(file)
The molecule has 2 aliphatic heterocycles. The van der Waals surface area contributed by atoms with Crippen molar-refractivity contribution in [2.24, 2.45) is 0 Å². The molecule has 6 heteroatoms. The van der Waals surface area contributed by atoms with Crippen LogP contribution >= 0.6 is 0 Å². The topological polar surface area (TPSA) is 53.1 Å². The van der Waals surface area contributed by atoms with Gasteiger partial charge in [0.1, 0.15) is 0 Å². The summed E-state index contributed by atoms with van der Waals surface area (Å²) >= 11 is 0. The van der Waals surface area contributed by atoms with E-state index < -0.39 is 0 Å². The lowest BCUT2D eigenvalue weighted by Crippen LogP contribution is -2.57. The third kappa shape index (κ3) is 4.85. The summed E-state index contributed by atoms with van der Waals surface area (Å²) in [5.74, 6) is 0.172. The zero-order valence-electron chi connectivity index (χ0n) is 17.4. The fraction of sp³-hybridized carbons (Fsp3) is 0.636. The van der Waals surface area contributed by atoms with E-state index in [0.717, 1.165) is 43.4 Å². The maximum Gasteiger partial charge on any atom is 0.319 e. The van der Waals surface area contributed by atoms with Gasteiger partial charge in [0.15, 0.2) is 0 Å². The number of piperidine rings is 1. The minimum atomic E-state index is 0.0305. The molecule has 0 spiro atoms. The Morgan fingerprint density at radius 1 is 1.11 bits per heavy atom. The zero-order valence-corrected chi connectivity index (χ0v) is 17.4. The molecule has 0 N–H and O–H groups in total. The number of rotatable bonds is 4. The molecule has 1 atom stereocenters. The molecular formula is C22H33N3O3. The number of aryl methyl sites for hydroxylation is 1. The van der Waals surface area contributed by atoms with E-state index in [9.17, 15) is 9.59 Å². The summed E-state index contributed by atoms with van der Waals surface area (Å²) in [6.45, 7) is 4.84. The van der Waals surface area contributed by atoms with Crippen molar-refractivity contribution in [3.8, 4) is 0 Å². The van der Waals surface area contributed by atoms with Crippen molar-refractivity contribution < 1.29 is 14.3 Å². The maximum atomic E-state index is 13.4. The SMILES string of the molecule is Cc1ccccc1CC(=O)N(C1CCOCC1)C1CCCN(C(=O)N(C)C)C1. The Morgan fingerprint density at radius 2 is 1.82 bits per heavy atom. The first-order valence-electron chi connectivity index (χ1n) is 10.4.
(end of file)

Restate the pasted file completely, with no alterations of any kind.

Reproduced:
The molecule has 2 aliphatic heterocycles. The van der Waals surface area contributed by atoms with Crippen molar-refractivity contribution in [2.24, 2.45) is 0 Å². The molecule has 6 heteroatoms. The van der Waals surface area contributed by atoms with Crippen LogP contribution >= 0.6 is 0 Å². The topological polar surface area (TPSA) is 53.1 Å². The van der Waals surface area contributed by atoms with Gasteiger partial charge in [0.1, 0.15) is 0 Å². The summed E-state index contributed by atoms with van der Waals surface area (Å²) >= 11 is 0. The van der Waals surface area contributed by atoms with E-state index < -0.39 is 0 Å². The lowest BCUT2D eigenvalue weighted by Crippen LogP contribution is -2.57. The third kappa shape index (κ3) is 4.85. The summed E-state index contributed by atoms with van der Waals surface area (Å²) in [5.74, 6) is 0.172. The zero-order valence-electron chi connectivity index (χ0n) is 17.4. The fraction of sp³-hybridized carbons (Fsp3) is 0.636. The van der Waals surface area contributed by atoms with E-state index in [0.717, 1.165) is 43.4 Å². The maximum Gasteiger partial charge on any atom is 0.319 e. The van der Waals surface area contributed by atoms with Gasteiger partial charge in [0.15, 0.2) is 0 Å². The number of piperidine rings is 1. The minimum atomic E-state index is 0.0305. The molecule has 0 spiro atoms. The Morgan fingerprint density at radius 1 is 1.11 bits per heavy atom. The zero-order valence-corrected chi connectivity index (χ0v) is 17.4. The molecule has 0 N–H and O–H groups in total. The number of rotatable bonds is 4. The molecule has 1 atom stereocenters. The molecular formula is C22H33N3O3. The number of aryl methyl sites for hydroxylation is 1. The van der Waals surface area contributed by atoms with E-state index in [9.17, 15) is 9.59 Å². The summed E-state index contributed by atoms with van der Waals surface area (Å²) in [6.45, 7) is 4.84. The van der Waals surface area contributed by atoms with Crippen molar-refractivity contribution in [3.8, 4) is 0 Å². The van der Waals surface area contributed by atoms with Crippen molar-refractivity contribution < 1.29 is 14.3 Å². The maximum atomic E-state index is 13.4. The SMILES string of the molecule is Cc1ccccc1CC(=O)N(C1CCOCC1)C1CCCN(C(=O)N(C)C)C1. The Morgan fingerprint density at radius 2 is 1.82 bits per heavy atom. The first-order valence-electron chi connectivity index (χ1n) is 10.4.